Probably the most important subject which I am called on to notice in this brief summary, is sadism— the association of sexual lust with active cruelly, and the infliction of bodily suffering upon the victim. This category does not include, of course, those persons of highly excitable sexual temperament, in whom there is, normally, a tendency to very furibund expressions of passion; such as biting, scratching, pinching and bruising the partners of their intercourse; yet all within strictly physiological lines. I allude to that deeper paresthesia of sexual feeling where the two involved factors—cruelty and lust—are in a measure interdependent, the lustful emotion awakening the impulse to cruelty, and the exercise of cruelty heightening and intensifying the sexual lust.
Thus, in the case of the man, Brady, a waiter, arrested in St. Louis, Feb.
9, 1906, for stabbing women with a penknife while passing them in the streets, a somewhat remarkable sadistic condition was developed at the examination; in which sexual pleasure resulted from the cruelty atone, without any attempt at Bexual contact. 1 quote from the records of the police examination:
" I just took that little knife, and stuck it into them," he said, in a high, effeminate voice, and with no show of emotion or excitement. "I stabbed most of them in the hip as they were passing; but when they were coming toward me, I stabbed them in front. When I stabbed these women -it made me feel good. I didn't pick out pretty women, particularly. Most of the time I didn't look at their faces at all. It didn't make any difference so long as they were women."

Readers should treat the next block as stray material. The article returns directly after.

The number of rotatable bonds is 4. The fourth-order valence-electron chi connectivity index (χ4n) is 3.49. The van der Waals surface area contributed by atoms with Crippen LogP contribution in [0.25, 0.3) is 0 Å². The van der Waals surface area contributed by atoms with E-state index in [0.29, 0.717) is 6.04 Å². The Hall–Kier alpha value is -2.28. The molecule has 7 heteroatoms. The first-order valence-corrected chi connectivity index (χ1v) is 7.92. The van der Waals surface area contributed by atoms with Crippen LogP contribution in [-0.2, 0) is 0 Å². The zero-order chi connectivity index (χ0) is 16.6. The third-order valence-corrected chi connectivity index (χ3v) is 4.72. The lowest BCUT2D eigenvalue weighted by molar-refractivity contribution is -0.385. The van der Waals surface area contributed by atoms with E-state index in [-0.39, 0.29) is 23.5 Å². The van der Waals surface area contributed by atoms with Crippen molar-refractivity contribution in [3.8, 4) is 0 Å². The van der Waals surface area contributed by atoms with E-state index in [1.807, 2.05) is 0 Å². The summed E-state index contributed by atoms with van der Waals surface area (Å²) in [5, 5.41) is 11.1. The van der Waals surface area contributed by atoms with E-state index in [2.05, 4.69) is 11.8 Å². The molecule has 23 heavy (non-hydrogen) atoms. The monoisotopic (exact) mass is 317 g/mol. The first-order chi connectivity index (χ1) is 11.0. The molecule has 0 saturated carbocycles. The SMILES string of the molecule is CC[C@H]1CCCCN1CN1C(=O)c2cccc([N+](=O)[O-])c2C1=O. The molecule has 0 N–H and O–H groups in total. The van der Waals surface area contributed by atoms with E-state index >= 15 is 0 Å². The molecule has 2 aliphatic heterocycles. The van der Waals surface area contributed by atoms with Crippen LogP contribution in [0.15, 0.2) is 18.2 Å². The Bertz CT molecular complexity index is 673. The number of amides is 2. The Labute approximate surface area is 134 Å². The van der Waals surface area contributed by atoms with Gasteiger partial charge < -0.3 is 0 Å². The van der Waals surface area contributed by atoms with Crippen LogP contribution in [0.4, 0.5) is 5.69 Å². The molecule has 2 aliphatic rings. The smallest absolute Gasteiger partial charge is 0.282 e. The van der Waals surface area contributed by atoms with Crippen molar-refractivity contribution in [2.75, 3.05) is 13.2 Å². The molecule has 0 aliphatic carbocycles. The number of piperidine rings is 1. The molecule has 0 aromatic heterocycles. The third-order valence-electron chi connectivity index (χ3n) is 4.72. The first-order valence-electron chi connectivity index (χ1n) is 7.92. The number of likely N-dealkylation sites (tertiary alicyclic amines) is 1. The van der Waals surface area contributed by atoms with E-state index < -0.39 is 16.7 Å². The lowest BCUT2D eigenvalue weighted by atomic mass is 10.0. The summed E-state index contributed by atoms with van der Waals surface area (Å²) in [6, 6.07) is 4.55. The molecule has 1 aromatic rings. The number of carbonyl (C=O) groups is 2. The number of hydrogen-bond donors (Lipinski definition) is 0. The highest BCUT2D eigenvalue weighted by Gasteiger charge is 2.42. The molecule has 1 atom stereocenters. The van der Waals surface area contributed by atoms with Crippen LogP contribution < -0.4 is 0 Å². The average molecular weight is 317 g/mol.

Despite the rigid questioning of Chief Desmond, and Circuit Attorney Sager, Brady would not, or could not, give any lucid or logical explanation of his action in attacking the women with a knife.
"I am not a heavy drinker," he went on, "but on Monday night" (Jan. 22,1906) "I had drunk a good deal of beer,1 and was suddenly seized with a desire to stab women, I did not want to kill them; just to stab them slightly. Something within me just drove me to it. 1 couldn't help it. I always held the knife so" (putting his thumb over the blade) "so it couldn't go in too deep."1
5 It is interesting to note, as showing a large congenital element in all these perversions, that Brady's mother had, long previously, separated from her husband on account of the hitter's sexual irregularities.
While there is no doubt of the sadistic impulse In the case, there is an apparent, or, more probably, pretended lack of sexual lust; this weakness of the psycho-sexual element, possibly, accounting for the expressed desire to "just stab them a little;" it being quite the reverse in the true hyper-bulia of sadism, which prompts the individual to exert the most intense effect possible upon the person, or thing, evoking the impulse. As love and anger are not only the most intense but the most active emotions of the mind, it is equally easy for both to pass into the sphere of furibund destructive sees; and whether sadism be, as hinted in the text, an atavistic return to the primitive "force-principle" of courtship, or a teratological and pathological intensification of phenomena conditioned by normal nidimentary sex-life, it remains, so far as its legal aspects are concerned, one to be dealt with precisely as cere similar crimes of a nonsexual nature.
And the correctness of this position will be readily apparent to the jurist. The fact that the vita sexualis only is involved, either pathologically or psychically, and that the abnormal instinct to violence and cruelty may coexist with the very keenest powers of intellect—as in the case of the Marquis de Sade, himself—robs the perversion at once of those claims to legal indulgence which belong, of right, to the allied psychopathic conditions in which the inhibiting powers of the mind are more or less impaired.